Giving New Meaning to Rural Health Care
“You are never fully prepared to hike in the Annapurna region of Nepal.”
Those were the words of the University of Utah PA program’s (UPAP’s) medical director and Pokhara site coordinator Richard Backman, MD, as he prepared our group, comprised primarily of University of Utah PA students, for our Nepal International Elective. We had been meeting for pre-trip planning at his home in the mountains of Emigration Canyon outside Salt Lake City, hiking with snowshoes on the steep slopes during the middle of winter in an effort to get in shape for our upcoming adventure. Pre-trip advice included this inauspicious email: “Fitness: Start hiking now – plan on doing at least one hour of aerobics 3–4 times per week for one month or more before your arrival in Nepal. Speed is not the goal; stamina, confidence, and continuity are. Rather than gradually ascending trails, most Himalayan trails point almost directly up, close to a 90-degree angle, requiring a lot more effort — and especially when descending, a lot more concentration.”
UPAP completed its 6th Annual International Elective to Nepal on the day of the anniversary of the 2015 earthquake. Students and faculty had just made it through the trekking portion to the small town of Ghandruk to set up health camps with the Nepalese PA analogues, our friends from the many years of UPAP involvement in this region. We brought medicine and medical supplies and, alongside Nepalese health assistants and translators, saw a large variety of medical conditions. We also hiked from Ghandruk back down to Kimchee, a rural community within the Annapurna region, and at every location, our health camps were very well attended.
During the following week, we hiked Poonhill, considered one of the easiest but longer treks in the region. This required us to get up at 4:00 a.m. and hike nearly 7.7 miles — more than 20,000 steps, according to the iPhone health data app. The final elevation was just slightly more than 10,000 feet. Unfortunately, it was raining that day, so there were no views of the nearby Himalayan peaks that tower more than 26,000 feet.
Faculty members Don Pedersen, PhD, PA-C, and Kathy Pedersen, MPAS, PA-C, founders of the International Elective, hosted the final lunch for the students and faculty at a restaurant in Kathmandu called Rum Doodle, a University of Utah tradition. In addition to founding the International Elective, the Pedersens have been on every one of the University of Utah PA program’s trips to Nepal. On this trip, they did the full trek through the Annapurna circuit with the PA students and faculty. At the final celebration of the successful completion of the health camps and the Poon Hill trek, Dr. Pedersen was asked to show us his arm tattoo of Swayambhunath Stupa (or Monkey Temple). The tattoo included the date of the 2015 Nepal earthquake (also known as the Gorkha earthquake) that killed nearly 9,000 people, injured almost 22,000, and rendered 3.5 million people homeless. It occurred on April 25, 2015, at 11:56 a.m. Nepal Standard Time.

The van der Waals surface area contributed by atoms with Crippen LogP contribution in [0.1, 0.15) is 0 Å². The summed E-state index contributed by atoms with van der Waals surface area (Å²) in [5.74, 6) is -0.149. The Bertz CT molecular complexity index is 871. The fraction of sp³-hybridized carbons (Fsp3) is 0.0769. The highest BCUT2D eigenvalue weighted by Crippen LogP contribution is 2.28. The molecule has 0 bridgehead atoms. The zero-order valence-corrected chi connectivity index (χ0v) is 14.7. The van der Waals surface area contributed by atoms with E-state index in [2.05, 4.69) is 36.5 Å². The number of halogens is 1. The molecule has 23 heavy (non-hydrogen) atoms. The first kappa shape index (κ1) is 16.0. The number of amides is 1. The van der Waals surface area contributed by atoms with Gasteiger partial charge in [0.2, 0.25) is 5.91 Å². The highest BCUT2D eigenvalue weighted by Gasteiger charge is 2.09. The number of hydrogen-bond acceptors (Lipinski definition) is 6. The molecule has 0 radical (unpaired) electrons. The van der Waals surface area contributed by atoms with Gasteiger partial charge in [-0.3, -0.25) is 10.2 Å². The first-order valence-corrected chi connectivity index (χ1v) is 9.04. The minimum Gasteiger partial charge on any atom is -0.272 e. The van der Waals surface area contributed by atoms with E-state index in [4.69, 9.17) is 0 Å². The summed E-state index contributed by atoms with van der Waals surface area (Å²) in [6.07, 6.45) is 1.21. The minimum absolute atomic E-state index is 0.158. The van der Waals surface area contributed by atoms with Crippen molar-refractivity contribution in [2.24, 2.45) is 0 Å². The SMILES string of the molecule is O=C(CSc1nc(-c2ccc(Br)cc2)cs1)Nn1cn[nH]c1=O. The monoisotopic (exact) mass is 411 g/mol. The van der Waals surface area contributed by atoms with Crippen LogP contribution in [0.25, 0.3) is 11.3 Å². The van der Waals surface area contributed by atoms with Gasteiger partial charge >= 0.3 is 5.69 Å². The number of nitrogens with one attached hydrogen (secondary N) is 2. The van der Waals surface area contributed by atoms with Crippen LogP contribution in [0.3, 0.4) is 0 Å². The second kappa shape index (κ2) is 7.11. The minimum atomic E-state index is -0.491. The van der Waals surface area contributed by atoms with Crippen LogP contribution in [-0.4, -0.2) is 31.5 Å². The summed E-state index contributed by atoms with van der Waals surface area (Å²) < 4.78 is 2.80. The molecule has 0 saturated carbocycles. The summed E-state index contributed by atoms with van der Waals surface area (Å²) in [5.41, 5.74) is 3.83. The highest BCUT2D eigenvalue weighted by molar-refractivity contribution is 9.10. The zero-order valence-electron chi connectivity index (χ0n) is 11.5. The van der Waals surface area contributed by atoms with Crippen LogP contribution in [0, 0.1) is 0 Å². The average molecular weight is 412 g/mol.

Following the earthquake, Dr. Pedersen returned from the U.S. to Nepal with Project Hope to help care for the injured. Scott Brown, PA-C, an adjunct faculty member and alumnus of the Utah PA program, and a longtime volunteer in Nepal, was also in Kathmandu at the time and was involved in rescuing people trapped in the rubble. He was also on our recent trip to the region.
Although the hiking was difficult, and it was challenging to have limited health resources while treating patients, having Scott as the leader of the rural portion of the Nepal trip was essential to the success of the program. Also contributing to the successful expedition was the fact that the PA students this year received language instruction in Nepalese and were able to engage more politely with the warm and friendly people of Nepal. This added an additional layer of connection for the students, who said how much they had learned on the trip about work in remote regions outside the U.S. At the conclusion of our visit, all of the students and faculty expressed a tremendous “dhanyabad,” or thank you, to the Nepalese people.
Until the next time — namaste.